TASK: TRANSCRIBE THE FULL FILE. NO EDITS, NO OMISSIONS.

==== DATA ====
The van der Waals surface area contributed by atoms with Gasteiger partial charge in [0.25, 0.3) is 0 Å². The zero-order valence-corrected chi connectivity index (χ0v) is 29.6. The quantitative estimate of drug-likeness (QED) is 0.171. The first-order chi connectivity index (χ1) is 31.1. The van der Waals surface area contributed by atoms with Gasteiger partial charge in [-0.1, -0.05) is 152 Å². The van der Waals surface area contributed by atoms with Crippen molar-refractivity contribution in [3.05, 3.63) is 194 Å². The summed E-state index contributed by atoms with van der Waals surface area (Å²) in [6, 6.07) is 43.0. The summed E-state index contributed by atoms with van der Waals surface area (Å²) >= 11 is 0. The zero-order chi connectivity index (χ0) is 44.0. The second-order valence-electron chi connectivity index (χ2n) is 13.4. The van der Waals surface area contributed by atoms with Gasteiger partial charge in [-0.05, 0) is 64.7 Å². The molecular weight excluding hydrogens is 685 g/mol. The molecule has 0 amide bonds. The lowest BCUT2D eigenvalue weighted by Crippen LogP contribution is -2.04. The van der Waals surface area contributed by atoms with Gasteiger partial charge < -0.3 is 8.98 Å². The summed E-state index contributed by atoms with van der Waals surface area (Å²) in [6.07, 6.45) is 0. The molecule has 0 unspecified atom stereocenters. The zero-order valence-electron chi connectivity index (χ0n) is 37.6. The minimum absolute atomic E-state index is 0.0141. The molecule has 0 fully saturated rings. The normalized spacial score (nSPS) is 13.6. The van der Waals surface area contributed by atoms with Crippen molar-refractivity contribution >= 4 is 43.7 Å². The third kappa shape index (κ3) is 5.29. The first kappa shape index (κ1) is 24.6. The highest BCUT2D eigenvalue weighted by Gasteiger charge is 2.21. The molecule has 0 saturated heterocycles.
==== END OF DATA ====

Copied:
The van der Waals surface area contributed by atoms with Gasteiger partial charge in [0.25, 0.3) is 0 Å². The zero-order valence-corrected chi connectivity index (χ0v) is 29.6. The quantitative estimate of drug-likeness (QED) is 0.171. The first-order chi connectivity index (χ1) is 31.1. The van der Waals surface area contributed by atoms with Gasteiger partial charge in [-0.1, -0.05) is 152 Å². The van der Waals surface area contributed by atoms with Crippen molar-refractivity contribution in [3.05, 3.63) is 194 Å². The summed E-state index contributed by atoms with van der Waals surface area (Å²) in [6, 6.07) is 43.0. The summed E-state index contributed by atoms with van der Waals surface area (Å²) >= 11 is 0. The zero-order chi connectivity index (χ0) is 44.0. The second-order valence-electron chi connectivity index (χ2n) is 13.4. The van der Waals surface area contributed by atoms with Gasteiger partial charge in [-0.05, 0) is 64.7 Å². The molecular weight excluding hydrogens is 685 g/mol. The molecule has 0 amide bonds. The lowest BCUT2D eigenvalue weighted by Crippen LogP contribution is -2.04. The van der Waals surface area contributed by atoms with Gasteiger partial charge < -0.3 is 8.98 Å². The summed E-state index contributed by atoms with van der Waals surface area (Å²) in [6.07, 6.45) is 0. The molecule has 0 unspecified atom stereocenters. The zero-order valence-electron chi connectivity index (χ0n) is 37.6. The minimum absolute atomic E-state index is 0.0141. The molecule has 0 fully saturated rings. The normalized spacial score (nSPS) is 13.6. The van der Waals surface area contributed by atoms with Crippen molar-refractivity contribution >= 4 is 43.7 Å². The third kappa shape index (κ3) is 5.29. The first kappa shape index (κ1) is 24.6. The highest BCUT2D eigenvalue weighted by Gasteiger charge is 2.21. The molecule has 0 saturated heterocycles.